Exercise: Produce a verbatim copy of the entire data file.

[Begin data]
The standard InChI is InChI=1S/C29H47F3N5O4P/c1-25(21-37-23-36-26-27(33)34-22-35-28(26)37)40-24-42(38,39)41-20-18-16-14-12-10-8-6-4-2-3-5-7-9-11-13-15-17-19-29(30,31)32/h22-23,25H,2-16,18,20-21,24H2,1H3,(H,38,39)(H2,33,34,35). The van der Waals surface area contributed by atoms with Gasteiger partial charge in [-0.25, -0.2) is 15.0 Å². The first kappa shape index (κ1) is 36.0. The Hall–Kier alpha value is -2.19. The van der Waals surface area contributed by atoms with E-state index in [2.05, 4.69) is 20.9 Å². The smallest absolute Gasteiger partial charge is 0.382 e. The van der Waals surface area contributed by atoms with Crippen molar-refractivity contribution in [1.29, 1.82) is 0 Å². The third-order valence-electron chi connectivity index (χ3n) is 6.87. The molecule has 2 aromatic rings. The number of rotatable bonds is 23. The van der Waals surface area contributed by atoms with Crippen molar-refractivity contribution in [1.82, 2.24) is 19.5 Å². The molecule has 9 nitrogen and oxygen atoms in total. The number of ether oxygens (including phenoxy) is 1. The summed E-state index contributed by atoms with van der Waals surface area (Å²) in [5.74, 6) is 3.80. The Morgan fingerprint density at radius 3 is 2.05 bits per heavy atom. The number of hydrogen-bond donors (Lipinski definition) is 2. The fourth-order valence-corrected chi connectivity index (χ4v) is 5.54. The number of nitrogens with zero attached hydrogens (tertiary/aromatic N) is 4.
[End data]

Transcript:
The standard InChI is InChI=1S/C29H47F3N5O4P/c1-25(21-37-23-36-26-27(33)34-22-35-28(26)37)40-24-42(38,39)41-20-18-16-14-12-10-8-6-4-2-3-5-7-9-11-13-15-17-19-29(30,31)32/h22-23,25H,2-16,18,20-21,24H2,1H3,(H,38,39)(H2,33,34,35). The van der Waals surface area contributed by atoms with Gasteiger partial charge in [-0.25, -0.2) is 15.0 Å². The first kappa shape index (κ1) is 36.0. The Hall–Kier alpha value is -2.19. The van der Waals surface area contributed by atoms with E-state index in [2.05, 4.69) is 20.9 Å². The smallest absolute Gasteiger partial charge is 0.382 e. The van der Waals surface area contributed by atoms with Crippen molar-refractivity contribution in [1.29, 1.82) is 0 Å². The third-order valence-electron chi connectivity index (χ3n) is 6.87. The molecule has 2 aromatic rings. The number of rotatable bonds is 23. The van der Waals surface area contributed by atoms with Crippen molar-refractivity contribution in [1.82, 2.24) is 19.5 Å². The molecule has 9 nitrogen and oxygen atoms in total. The number of ether oxygens (including phenoxy) is 1. The summed E-state index contributed by atoms with van der Waals surface area (Å²) in [5.74, 6) is 3.80. The Morgan fingerprint density at radius 3 is 2.05 bits per heavy atom. The number of hydrogen-bond donors (Lipinski definition) is 2. The fourth-order valence-corrected chi connectivity index (χ4v) is 5.54. The number of nitrogens with zero attached hydrogens (tertiary/aromatic N) is 4.